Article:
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The Truth About the Insidious Government Corruption in Iraq

For the last two decades, corruption has been growing uncontrollably in Iraq and has become deeply rooted in nearly every aspect of society. Although there are some citizens fighting back, they have to focus on dismantling corruption by addressing the root causes.

Baghdad, Iraq – November 1,2019 Iraqi people demonstrating in Public Squre againt the governoment © Eng. Bilal Izaddin /

July 09, 2023 23:54 EDT

On 12 April 2023, the Iraqi Prime Minister’s Office and the United Nations Development Programme (UNDP) expressed their renewed collaboration on and dedication to the prevention and eradication of corruption in Iraq. The commitment was solidified through the formal signing of a Memorandum of Understanding (MoU), which aims to foster a culture of transparency, accountability and ethical conduct in both the public and private domains.

The MoU extends the existing assistance granted by UNDP for Iraq’s anti-corruption initiative. This collaborative initiative entails enhancing the capabilities of anti-corruption organizations and aligning strategic and legal frameworks with the principles of the United Nations Convention Against Corruption.

Corruption in the Iraqi government is a pervasive and entrenched problem that has impeded the country’s progress and development for decades. Understanding the causes of this corruption requires a thorough examination of the contributing historical, political, economic and social factors.

A Consistent History of Political Instability

Instability in Iraq over the past two decades has been one of the primary contributors to the country’s corruption. The collapse of a long-standing authoritarian regime in 2003 precipitated a period of uncertainty, which was rapidly filled by competing political factions and sectarian groups. The ensuing conflicts that broke out in Iraq, specifically the sectarian violence, exacerbated the political instability. The intensification of sectarian tensions between Sunni and Shia populations resulted in a cycle of violence, reprisals, and retaliation. These conflicts fostered an atmosphere of mistrust and hostility, in which political actors aligned along sectarian lines and struggled for power.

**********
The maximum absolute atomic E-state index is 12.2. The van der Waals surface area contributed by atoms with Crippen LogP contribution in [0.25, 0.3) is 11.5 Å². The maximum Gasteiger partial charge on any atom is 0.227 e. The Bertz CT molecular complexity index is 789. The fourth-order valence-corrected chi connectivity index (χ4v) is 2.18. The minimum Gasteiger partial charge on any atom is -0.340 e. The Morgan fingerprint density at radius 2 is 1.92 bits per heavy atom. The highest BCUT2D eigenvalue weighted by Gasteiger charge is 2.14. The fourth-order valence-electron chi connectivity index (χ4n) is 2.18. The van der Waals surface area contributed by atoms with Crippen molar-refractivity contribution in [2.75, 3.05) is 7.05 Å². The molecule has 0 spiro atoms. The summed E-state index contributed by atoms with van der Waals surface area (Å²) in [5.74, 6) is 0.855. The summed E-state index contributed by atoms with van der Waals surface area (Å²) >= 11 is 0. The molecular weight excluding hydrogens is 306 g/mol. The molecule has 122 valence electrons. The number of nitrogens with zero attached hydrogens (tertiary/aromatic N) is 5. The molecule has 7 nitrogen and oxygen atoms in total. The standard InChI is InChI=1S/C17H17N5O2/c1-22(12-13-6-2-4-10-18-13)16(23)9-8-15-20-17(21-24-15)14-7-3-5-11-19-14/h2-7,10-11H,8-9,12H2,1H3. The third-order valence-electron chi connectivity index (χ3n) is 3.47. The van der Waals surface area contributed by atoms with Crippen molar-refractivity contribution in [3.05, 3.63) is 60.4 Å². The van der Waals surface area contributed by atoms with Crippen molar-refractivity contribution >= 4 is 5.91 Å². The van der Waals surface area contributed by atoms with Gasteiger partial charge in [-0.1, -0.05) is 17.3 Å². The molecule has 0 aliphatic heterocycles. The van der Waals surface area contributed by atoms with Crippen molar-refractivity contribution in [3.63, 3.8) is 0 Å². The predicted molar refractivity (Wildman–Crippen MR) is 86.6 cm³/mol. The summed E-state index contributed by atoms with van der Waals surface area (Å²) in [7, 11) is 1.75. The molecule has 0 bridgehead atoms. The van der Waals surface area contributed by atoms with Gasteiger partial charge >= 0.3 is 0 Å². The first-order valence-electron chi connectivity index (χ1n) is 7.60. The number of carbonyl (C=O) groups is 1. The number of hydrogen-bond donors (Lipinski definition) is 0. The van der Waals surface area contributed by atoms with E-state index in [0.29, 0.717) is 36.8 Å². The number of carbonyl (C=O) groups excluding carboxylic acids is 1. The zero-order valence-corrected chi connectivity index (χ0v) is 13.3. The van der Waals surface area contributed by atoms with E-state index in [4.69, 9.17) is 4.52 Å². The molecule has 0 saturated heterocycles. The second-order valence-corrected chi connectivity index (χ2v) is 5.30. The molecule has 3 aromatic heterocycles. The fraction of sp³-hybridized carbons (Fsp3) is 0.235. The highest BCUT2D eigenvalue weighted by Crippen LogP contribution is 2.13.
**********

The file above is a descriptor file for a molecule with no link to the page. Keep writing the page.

Corruption flourished in this environment. The pursuit of power and influence became intertwined with personal gain as individuals sought to exploit their political positions for financial gain. Political influence evolved into a means of amassing wealth, securing lucrative contracts and seizing control of resources. This environment encouraged officials to use their positions to extract bribes, engage in embezzlement and manipulate public funds for personal gain. In a recent corruption scandal, nicknamed the “heist of the century,” former government officials were implicated in the larceny of $2.5 billion in public funds.

The lack of political stability in Iraq has made it difficult to establish and implement effective anti-corruption measures. Comprehensive anti-corruption policies are impeded by frequent leadership turnover, ineffective governance structures and a lack of institutional stability. In certain instances, corrupt officials have been able to avoid accountability by utilizing their political connections or by taking advantage of the state of confusion in leadership.

Additionally, political instability has undermined the effectiveness of crucial anti-corruption institutions. The judiciary, law enforcement agencies and regulatory bodies frequently confront interference, manipulation and intimidation in an unstable political climate. This hinders their ability to prosecute and penalize corrupt individuals, as political considerations frequently influence case outcomes. In addition, political instability has negatively impacted the continuity and efficacy of governance mechanisms. Frequent leadership and government structure changes impede the implementation of anti-corruption policies and institutional reforms. As political priorities have shifted, anti-corruption initiatives have frequently taken a back seat, allowing corrupt practices to persist and even flourish.